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Prove: If $X$ is a locally convex space, $L \leq X$, $L$ has finite dimension, $M\leq X$ Then $L+M$ is closed.

What I know: If $L$ is a finite dimensional subspace, then $L$ is closed.

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By $L \le X$ and $M \le X$, I suppose you mean $L$ and $M$ are linear subspaces of $X$? –  Robert Israel Jun 5 '12 at 18:38
    
Is there an assumption that $M$ is closed as well? It's certainly not true for arbitrary linear subspaces. –  Robert Israel Jun 5 '12 at 18:40
    
Related to your question math.stackexchange.com/questions/42993/… –  userNaN Jun 5 '12 at 18:49
    
Hint: $L+M = \pi^{-1}[\pi(L)]$ if $\pi\colon X \to X/M$ is the quotient map. –  t.b. Jun 5 '12 at 19:02

1 Answer 1

up vote 4 down vote accepted

If $M$ is not closed then this is not true in general. Indeed, consider $$ X=\ell_1(\mathbb{N}),\quad L=\mathrm{span}\{e_1\},\quad M=\mathrm{span}\{e_n:n>1\} $$ Obviously, $$ \mathrm{dim}(L)=1,\quad \overline{M}=\{x\in X: x(1)=0\} $$ $$ L+M=\mathrm{span}\{e_n:n\in\mathbb{N}\} $$ $$ \overline{L+M}=\ell_1(\mathbb{N}) $$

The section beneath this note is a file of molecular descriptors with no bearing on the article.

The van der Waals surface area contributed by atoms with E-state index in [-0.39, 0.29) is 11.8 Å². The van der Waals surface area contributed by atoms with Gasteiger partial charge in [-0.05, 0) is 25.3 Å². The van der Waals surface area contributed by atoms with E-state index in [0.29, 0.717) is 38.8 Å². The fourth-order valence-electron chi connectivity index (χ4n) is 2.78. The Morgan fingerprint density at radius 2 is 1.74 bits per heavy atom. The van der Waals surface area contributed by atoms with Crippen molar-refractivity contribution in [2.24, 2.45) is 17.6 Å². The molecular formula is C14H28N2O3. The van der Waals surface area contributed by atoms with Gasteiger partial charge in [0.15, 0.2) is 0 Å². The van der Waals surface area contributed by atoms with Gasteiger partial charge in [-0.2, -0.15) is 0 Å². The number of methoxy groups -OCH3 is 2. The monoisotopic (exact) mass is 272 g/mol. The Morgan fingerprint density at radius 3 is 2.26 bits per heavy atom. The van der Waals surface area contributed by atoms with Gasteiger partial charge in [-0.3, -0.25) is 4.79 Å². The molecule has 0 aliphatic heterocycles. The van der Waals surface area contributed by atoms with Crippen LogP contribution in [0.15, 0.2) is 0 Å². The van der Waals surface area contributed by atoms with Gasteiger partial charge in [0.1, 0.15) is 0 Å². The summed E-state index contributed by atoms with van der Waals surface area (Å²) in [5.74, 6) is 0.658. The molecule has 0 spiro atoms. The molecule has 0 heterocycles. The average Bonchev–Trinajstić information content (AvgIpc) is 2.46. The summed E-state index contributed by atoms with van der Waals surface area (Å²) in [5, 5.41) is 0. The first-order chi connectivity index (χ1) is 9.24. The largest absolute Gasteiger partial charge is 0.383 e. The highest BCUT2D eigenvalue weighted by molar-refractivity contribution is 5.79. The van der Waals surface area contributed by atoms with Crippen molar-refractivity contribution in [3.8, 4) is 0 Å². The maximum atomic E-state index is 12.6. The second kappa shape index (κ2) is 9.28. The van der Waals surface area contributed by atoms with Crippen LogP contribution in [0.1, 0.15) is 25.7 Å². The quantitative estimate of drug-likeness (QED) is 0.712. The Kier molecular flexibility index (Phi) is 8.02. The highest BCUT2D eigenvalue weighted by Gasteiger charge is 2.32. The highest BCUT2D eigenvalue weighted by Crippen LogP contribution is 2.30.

If we additionally assume that $M$ is closed then this statement is true. This proof is taken from Rudin's Functional analysis theorem 1.42. Since $M$ is closed then $X/M$ is Hausdorff locally convex space. Consider quotient map $$ \pi:X\mapsto X/M:x\mapsto x+M $$ Since $L$ is finite dimensional, then does $\pi(L)$. Since $\pi(L)$ is finite dimensional then it is closed. Since $\pi$ is continuous then $\pi^{-1}(\pi(L))$ is closed. It is remains to note that $M+L=\pi^{-1}(\pi(L))$

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